The Supreme Court on Monday dismissed a plea filed by liquor baron Vijay Mallya's United Breweries Holdings Ltd (UBHL) challenging a Karnataka High Court order, to uphold the winding-up of the company for recovery of dues payable by Kingfisher Airlines Ltd.
A bench headed by Justice U.U. Lalit declined to entertain the appeal filed by the UBHL, thus affirming the winding-up of the 102-year-old parent company of the UB Group.
Senior advocate Mukul Rohatgi, representing the consortium of banks led by the SBI, informed the top court that so far around Rs 3,600 crore have been recovered from Mallya and UBHL but Rs 11,000 crore still remained.
Rohatgi contended that the Enforcement Directorate (ED) should not have attached the properties of the company as these were encumbered assets and thus banks had the first claim over them.
The total dues of UBHL to its creditors, as per the Karnataka High Court order in February 2018, are around Rs 7,000 crore.
Justice Lalit observed: "Winding-up is the last resort. It should not be readily accepted that the company is to be wound up. That is why we are giving so much time to you."
Senior advocate, C.S. Vaidyanathan, appearing for the UBHL, argued before the top court that there is more than ample for all creditors and this is not a case for winding-up. He insisted that it was the defence of even the banks that all these assets have been attached by the ED.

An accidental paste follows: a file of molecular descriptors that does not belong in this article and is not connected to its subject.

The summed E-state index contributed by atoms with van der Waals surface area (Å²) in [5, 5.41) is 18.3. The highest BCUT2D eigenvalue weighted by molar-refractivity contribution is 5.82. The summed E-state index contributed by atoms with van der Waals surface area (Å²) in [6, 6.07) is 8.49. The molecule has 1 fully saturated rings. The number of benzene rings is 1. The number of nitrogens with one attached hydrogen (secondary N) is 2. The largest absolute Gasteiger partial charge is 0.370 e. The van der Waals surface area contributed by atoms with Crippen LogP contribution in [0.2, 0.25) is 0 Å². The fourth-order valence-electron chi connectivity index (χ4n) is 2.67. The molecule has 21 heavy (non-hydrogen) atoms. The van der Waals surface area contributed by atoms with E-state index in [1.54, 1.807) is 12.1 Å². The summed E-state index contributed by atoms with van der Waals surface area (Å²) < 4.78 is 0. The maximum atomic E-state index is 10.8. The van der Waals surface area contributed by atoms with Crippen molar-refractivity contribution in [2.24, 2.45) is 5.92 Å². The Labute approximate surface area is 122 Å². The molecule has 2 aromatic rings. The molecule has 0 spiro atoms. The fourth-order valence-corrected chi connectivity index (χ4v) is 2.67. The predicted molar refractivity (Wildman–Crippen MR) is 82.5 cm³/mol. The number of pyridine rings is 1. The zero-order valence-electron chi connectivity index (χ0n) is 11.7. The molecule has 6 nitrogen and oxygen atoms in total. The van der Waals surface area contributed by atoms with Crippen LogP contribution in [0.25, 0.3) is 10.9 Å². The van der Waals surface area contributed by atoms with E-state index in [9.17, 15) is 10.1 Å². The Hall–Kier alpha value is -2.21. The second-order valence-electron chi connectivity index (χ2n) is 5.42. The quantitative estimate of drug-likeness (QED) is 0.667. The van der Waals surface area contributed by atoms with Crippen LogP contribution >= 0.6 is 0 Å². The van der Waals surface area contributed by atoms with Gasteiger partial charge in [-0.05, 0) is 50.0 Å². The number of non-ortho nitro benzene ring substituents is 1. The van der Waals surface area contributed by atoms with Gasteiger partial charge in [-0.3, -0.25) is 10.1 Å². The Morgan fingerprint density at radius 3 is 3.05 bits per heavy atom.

Vaidyanathan said the bulk of the assets are in the form of shares and these attachments are at the instance of the banks for the money they had loaned to the tune of Rs 900 crore, which was wrongfully diverted. However, all these assets had been acquired before Kingfisher had even availed of the loan, he added.
Rohatgi contended that Rs 15,000 crore is due now and it is a bogus argument that they have the money. "We have been able to recover Rs 3,595 crore. Rs 11,000 crore are remaining..There is 1,000s of crores worth of gap! No bonafide offer has been made for so many years," he argued.
After a detailed hearing in the matter, the top court dismissed the UBHL petition.
On September 30, the UBHL had told the Supreme Court that it had offered over Rs 14,000 crore to various banks to settle its dues and that the company's assets exceeded its total debt.
Vaidyanathan had submitted before the top court that since the company's assets exceeded the total debt, it was not the case wherein the company should be directed to wind-up.
He insisted that the ED had attached many assets of the company, as a result of which, nothing was available for the banks.
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